Warning: Some of the details in this story may be disturbing to some readers. Discretion is advised.
‘Find our lost children.’
That’s the message and the driving force behind a recently-launched GoFundMe campaign on Vancouver Island.
Following the shocking discovery of what is believed to be 215 children buried in an unmarked site on the grounds of the former Kamloops Indian Residential School, some First Nations members on Vancouver Island knew they had to act.
Steve Sxwithultxw, a television producer and filmmaker, and a member of the Penelakut Tribe told Global News the past “few days have been a whirlwind.”
“As a person who attended residential school and has family that’s attended, it’s been really impactful on family and friends and First Nations communities across the country,” he said.
“It’s been a real gut punch.”
The discovery at the Kamloops school was made by using ground-penetrating radar, which can determine the depth, shape and size of something buried underground.
Sxwithultxw said he had a conversation with a good friend of his, master carver on Vancouver Island, Tom La Fortune, and they decided to start a GoFundMe.
“Let’s buy the darn equipment ourselves,” he said.
Sxwithultxw said the two men, along with his partner Michelle, assumed it would take a while for the fundraiser to gain traction and reach their goal, but it has just taken off.
“I wake up in the morning and I look at those numbers and think, ‘What is going on?’ Did people sleep or did they just donate through the night? It’s been incredible to see as an organizer,” he said.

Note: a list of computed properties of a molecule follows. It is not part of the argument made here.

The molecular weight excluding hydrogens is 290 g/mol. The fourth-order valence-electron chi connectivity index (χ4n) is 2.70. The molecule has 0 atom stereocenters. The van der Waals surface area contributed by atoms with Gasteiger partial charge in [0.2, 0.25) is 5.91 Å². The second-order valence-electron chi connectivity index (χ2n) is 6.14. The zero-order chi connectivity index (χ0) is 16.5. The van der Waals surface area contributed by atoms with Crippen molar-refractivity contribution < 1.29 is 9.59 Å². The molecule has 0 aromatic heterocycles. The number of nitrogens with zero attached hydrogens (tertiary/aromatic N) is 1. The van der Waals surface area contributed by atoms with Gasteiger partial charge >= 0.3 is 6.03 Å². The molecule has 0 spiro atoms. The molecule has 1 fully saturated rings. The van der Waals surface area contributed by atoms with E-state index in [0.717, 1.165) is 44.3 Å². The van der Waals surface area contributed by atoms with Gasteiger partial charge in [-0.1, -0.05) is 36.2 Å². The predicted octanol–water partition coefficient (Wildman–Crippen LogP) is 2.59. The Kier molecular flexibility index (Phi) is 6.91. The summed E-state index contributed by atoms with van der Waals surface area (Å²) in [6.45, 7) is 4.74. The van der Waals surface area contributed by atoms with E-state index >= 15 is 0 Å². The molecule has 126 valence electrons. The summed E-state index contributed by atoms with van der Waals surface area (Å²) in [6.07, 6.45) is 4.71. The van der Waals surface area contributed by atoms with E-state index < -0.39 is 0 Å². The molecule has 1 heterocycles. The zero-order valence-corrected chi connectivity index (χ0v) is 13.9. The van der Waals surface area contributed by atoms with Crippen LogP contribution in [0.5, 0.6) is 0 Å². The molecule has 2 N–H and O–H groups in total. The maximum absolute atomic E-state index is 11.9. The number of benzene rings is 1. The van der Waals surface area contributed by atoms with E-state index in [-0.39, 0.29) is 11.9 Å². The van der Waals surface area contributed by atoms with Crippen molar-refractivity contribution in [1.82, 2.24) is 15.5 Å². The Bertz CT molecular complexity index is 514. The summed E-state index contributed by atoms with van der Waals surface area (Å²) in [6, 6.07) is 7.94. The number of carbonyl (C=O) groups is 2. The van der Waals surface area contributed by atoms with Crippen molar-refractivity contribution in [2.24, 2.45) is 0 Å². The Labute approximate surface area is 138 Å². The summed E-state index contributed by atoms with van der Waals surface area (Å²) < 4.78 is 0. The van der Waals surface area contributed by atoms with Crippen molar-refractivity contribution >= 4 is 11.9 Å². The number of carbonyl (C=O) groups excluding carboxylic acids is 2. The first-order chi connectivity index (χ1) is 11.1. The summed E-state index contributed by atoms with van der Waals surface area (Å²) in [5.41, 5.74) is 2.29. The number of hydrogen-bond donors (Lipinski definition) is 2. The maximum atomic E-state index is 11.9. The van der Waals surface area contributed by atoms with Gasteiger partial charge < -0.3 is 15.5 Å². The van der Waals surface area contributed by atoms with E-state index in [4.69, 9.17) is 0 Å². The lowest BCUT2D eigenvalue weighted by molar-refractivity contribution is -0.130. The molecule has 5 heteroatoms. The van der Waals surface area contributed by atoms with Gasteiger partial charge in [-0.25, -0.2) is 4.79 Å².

Sxwithultwx is also no stranger to the residential school system.
He attended Kuper Island School on Kuper Island near Chemainus, Vancouver Island, in 1970 when he was only five years old.
Some of his sisters were also sent there.
“Those type of events affect you, as a five-year-old kid,” he said. “I don’t know how it wouldn’t but it’s been a challenge. It’s a story of isolation, of loneliness, of misunderstanding, not understanding why I was there and what was happening and why was I just a number?”
He said he was punished if he tried to see his sisters on the other side of the school and he tried to run away multiple times, but was brought back and punished both emotionally and physically.
“I know as a survivor, we don’t like to compare stories, but I know there are many other survivors out there and my heart is with them and their families,” he added.
“To bring out the truth is painful.”
Sxwithultwx said the goal, after buying the equipment, is to start liaising with organizations and groups to scan these former residential school sites.
They have already been in talks with GeoScan in Colwood and have received messages from other companies wanting to help.
There were five residential schools on Vancouver Island:
- Kuper Island Residential School – Penelakut Island
- St. Michaels Residential School – Alert Bay
- Christie (Clayoquot/Kakawis) School – Tofin/Mears Island
- Alberni Residential School – Port Alberni
- Ahousaht Residential School -Ahousaht Island
“I think there’s no doubt that there are other bodies at these sites. It’s been a lot of years, some of these sites have been overgrown, destroyed, so there’s work to be done to be talking to the elders and leadership of these communities, if they’re willing,” Sxwithultwx said, adding this is a plan “led by Indigenous people for Indigenous people.”
He said they’re still in the planning stage and building connections with nations across the province.
The money will be held in trust and Sxwithultwx said it will be used exclusively to scan the grounds of former residential schools.
“If we do find bodies like they did in Kamloops, it’s a whole other process for this country to embrace again and try to get through these terrible times with their local First Nations.”
Anyone experiencing pain or distress as a result of their residential school experience can access this 24-hour, toll-free and confidential National Indian Residential School Crisis Line at 1-866-925-4419.